That Globus Thing

Published on Monday, 26 September 2005 20:00
Written by Tom Garritano
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An Infrastructure for Resource Sharing

Everyday millions of people click on hyperlinks without knowing the source of the information they are about to view. Insulated from the physical location of the data, the user just clicks and the protocols do the rest. The Globus Toolkit® is designed to the same kind of thing only instead of linking users to data, Globus will link users to computational resources. Just as you do not know (or care) where your electricity was generated, so it may be with your computing cycles.

Grid computing holds great promise for the HPC cluster community. It is not intended to replace clusters nor will it turn every corporate LAN into a top500 cluster. Indeed, clusters may very well become the powerplants of the computational Grid.

In the article "What is a Grid?" (See Resources Sidebar), Ian Foster of the Globus Alliance defined three criteria for a Grid:

  1. A Grid must coordinate resources that are not subject to centralized control.
  2. A Grid must use standard, open, general-purpose protocols and interfaces.
  3. A Grid must deliver nontrivial qualities of service (e.g., relating to response time, throughput, availability, and security) for co-allocating multiple resource types to meet complex user demands.

Such a system gives users the ability to make resources available to others and to access others' resources. These resources can include data archives, computers, instrumentation, and networks.

The Grid has grown through a strategy of open source and open standards, similar to that of the Linux operating system, and distinct from proprietary attempts at resource-sharing software. This strategy encourages broader, more rapid adoption and leads to greater technical innovation, as the open-source community provides continual enhancements to the product.

Nevertheless, realizing the full promise of the Grid requires solutions to fundamental issues of authentication, authorization, resource discovery, resource access, and most notably incompatibility of resources and policies for managing them. A wide variety of projects and products, for example, Condor-G, the Network Weather Service, myProxy, MPICH-G2, Sun Grid Engine, Platform LSF, and EU DataGrid offer services intended to address these issues. Here, we focus on the Globus Toolkit that underlies these various systems and that provides the basis for most deployments of Grid technology.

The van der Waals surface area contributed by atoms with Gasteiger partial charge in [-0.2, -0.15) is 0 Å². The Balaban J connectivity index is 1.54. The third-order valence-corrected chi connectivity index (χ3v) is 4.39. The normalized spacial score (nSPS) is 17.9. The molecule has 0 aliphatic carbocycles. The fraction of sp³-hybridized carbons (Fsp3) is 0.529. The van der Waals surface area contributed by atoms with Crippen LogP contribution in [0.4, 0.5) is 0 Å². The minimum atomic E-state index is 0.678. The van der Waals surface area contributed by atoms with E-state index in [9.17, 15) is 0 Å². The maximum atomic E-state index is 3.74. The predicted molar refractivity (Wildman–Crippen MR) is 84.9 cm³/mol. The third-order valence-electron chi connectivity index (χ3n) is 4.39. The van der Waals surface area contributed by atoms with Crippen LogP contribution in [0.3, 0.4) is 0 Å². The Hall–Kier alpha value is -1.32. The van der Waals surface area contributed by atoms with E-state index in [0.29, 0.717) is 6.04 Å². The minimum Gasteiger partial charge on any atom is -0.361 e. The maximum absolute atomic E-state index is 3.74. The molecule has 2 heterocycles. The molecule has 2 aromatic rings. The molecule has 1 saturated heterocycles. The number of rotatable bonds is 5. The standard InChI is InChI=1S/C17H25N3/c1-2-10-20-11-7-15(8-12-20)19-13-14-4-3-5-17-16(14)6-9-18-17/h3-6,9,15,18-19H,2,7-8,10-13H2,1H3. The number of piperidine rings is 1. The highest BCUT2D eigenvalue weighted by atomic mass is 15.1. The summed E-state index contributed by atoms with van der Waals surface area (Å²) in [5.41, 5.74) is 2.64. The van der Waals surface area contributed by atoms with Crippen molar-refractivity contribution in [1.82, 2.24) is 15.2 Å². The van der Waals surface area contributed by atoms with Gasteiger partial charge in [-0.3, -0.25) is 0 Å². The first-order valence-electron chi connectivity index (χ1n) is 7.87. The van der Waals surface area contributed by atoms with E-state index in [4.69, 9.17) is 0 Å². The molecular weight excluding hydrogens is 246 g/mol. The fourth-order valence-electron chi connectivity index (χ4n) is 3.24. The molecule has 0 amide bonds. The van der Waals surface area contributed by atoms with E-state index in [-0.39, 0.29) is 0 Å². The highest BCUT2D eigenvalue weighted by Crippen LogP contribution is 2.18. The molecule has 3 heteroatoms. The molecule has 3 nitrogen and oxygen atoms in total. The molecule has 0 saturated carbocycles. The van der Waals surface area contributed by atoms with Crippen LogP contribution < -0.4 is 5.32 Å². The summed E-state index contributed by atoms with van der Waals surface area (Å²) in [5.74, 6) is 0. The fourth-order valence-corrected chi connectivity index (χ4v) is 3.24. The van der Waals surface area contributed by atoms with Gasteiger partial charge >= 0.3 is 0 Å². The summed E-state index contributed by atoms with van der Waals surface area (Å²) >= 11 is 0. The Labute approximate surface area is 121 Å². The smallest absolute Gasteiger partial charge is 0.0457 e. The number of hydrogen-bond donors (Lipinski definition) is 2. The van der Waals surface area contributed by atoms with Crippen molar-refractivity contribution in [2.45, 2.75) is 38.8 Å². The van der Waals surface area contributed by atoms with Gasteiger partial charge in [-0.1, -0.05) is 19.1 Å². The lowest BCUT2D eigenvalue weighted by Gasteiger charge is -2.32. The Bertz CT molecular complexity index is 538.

The Globus Toolkit: De Facto Standard in Grid Middleware

The Globus Toolkit was conceived to remove obstacles that prevent seamless collaboration. Its core services, interfaces, and protocols allow users to access remote resources as if these resources were located within the users' own machine room, while simultaneously preserving local control over who can use resources and when. {mosgoogle right}

Included in the Globus Toolkit are software development kits to help programmers design and operate their own Grid applications. The current version, GT4, implements the protocols, APIs, and Grid services required for addressing security, data transfer, remote job submission, and discovery of resources and services. GT4 is based on industry standard Web services technologies and the Open Grid Services Infrastructure (OGSI), a technical specification recently approved by the Global Grid Forum, the international community and standards organization that defines technical standards for Grid computing OGSI specifies a set of "service primitives" that establish a nucleus of behavior common to all Grid/Web services that can be leveraged by meta- and system-level services. (Grid services are Web services that conform to a specific set of conventions.) OGSI is part of a broader, emerging Open Grid Services Architecture being designed to facilitate creation both of applications and of the infrastructure such applications require.

Let's take a look at major parts of the Globus Toolkit. The toolkit provides, in addition to its OGSI core, a set of modular, complementary components: GRAM (Globus Resource Allocation and Management), which implements a resource management protocol; MDS (Monitoring and Discovery Service), which implements an information services protocol; and GridFTP, which implements a data transfer protocol. Each one uses the GSI (Grid Security Infrastructure) protocol to ensure the security of Globus Toolkit-initiated authentication and communication processes.

GRAM is based on a layered architecture where high-level global resource management services are built atop local organizations' resource allocation services. A standardized GRAM interface gives access to a variety of local resource management tools that a site might have in place, such as Load Sharing Facility (LSF), Network Queuing Environment (NQE), LoadLeveler, and Condor. Figure One shows the three primary resource allocation and management components: an extensible Resource Specification Language (RSL), an interface to local resource management tools (GRAM itself), and a co-allocator (DUROC).